Landslide inundation hazard models aim to accurately predict the runout extent and/or flow depths of a runout event and may include some or most of the above processes in the model. Example models include (1) sitespecific empirical and statistical models that use simple geometric rules and an estimate of the total mobilized volume (initial landslide body + eroded volume) or a growth factor (e.g., Reid et al., 2016); (2) detailed, continuumbased mechanistic models, which conceptualize the runout process as a singlephase or multiphase flow using the depthintegrated Navier–Stokes equations for an incompressible, freesurface flow (i.e., shallowwater equations; Frank et al., 2015; Han et al., 2015; Iverson and Denlinger, 2001; Medina et al., 2008) and often (though not always) require preknowledge of the total mobilized volume (e.g., Barnhart et al., 2021; Han et al., 2015); (3) reduced or appropriatecomplexity flowrouting models (e.g., Murray, 2007) that use rulebased abstractions of the key physical processes that control the flow (Clerici and Perego, 2000; Guthrie and Befus, 2021; Gorr et al., 2022; Han et al., 2017, 2021; Horton et al., 2013; Liu et al., 2022) and are typically implemented using just the initial landslide location and volume but often rely on heavy, sitespecific parameterization; and (4) hybrid modeling approaches that combine mechanistic models with empirical and reducedcomplexity approaches (D'Ambrosio et al., 2003; Iovine et al., 2005; Lancaster et al., 2003; McDougall and Hungr, 2004).
For landscape evolution and watershed sediment yield applications (herein collectively referred to as watershed sediment models, WSMs), the runout model must be scalable in both space and time and capable of modeling the entire runout process given an internally modeled initial landslide body (e.g., Tucker and Bras, 1998; Doten et al., 2006; Campforts et al., 2022). As such, computationally efficient and parsimonious reducedcomplexity runout models that evolve the terrain and transfer sediment are often preferred in WSMs but with simplifications that can restrict model ability to accurately replicate observed inundation extent or depositional patterns. Such simplifications include omitting debris flow erosion and bulking in runout channels, limiting flow to only a single cell in the steepest downstream direction, and assuming debris flows only occupy the width of a single cell (e.g., Tucker and Bras, 1998; Istanbulluoglu and Bras, 2005) or link of a channel network (Benda and Dunne, 1997).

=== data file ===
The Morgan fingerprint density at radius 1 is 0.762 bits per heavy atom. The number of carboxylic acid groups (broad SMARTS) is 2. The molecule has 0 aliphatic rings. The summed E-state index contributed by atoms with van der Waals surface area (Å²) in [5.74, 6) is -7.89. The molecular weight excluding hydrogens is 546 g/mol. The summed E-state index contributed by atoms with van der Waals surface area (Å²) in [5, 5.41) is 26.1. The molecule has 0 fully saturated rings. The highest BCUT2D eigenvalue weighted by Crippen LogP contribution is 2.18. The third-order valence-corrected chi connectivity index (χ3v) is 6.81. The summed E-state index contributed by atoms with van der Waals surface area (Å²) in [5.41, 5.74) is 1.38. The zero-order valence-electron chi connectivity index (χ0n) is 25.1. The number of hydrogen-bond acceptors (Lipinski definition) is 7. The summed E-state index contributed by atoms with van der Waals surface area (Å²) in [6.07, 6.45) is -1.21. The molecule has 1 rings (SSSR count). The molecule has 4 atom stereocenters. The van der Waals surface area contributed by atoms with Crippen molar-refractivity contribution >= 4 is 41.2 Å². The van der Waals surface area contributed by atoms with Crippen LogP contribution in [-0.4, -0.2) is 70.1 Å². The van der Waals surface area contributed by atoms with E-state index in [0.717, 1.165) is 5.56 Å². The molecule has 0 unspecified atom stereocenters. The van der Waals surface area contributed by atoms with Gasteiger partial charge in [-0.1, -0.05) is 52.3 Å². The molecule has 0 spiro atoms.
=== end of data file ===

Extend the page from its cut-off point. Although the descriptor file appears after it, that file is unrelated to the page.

We developed a new reducedcomplexity landslide runout model, called MassWastingRunout (MWR), that bridges the scalable functionality of WSMs with the predictive accuracy of landslide inundation hazard models, without the computational overhead of a detailed mechanistic representation of the runout process or difficult parameterization typical of other models. MWR models landslide runout starting from the source area of the landslide, making it easily compatible with WSMs that internally determine the initial landslide body size and location. MWR tracks sediment transport and topographic change downstream and evolves the attributes of the transport material, making it suitable for sediment yield studies. MWR can be calibrated by adjusting just two parameters (S_{c} and q_{c}, described in Sect. 2) and is augmented with a Bayesian Markov chain Monte Carlo (MCMC) calibration utility that automatically parameterizes model behavior to observed runout characteristics (e.g., erosion, deposition, extent). MWR also includes a builtin utility called MWR Probability, designed for running an ensemble of simulations to develop probabilistic landslide runout hazard maps, making MWR suitable for hazard assessment applications.
In this paper, we present the conceptualization and numerical implementation of the MWR model (Sect. 2), describe the calibration utility and probabilistic implementation of MWR (Sect. 3), and demonstrate basic model response to topographic convergence and slope on a series of synthetic terrains (Sect. 4). Eventscale applications to replicate observed runout extent, sediment transport, and topographic change at four topographically and geologically unique field sites (see Fig. 1) are discussed (Sect. 5). We test MWR's predictive ability using the parameterization of one site to predict runout hazard at a nearby site and show a brief example of Monte Carlo model runs to determine runout probability from initial landslide source areas defined by an expertdetermined potentially unstable slope or a hydrologically driven landslide hazard model (Sect. 6). We conclude with a short summary of MWR model performance and suggest how a calibrated MWR can be incorporated into WSMs.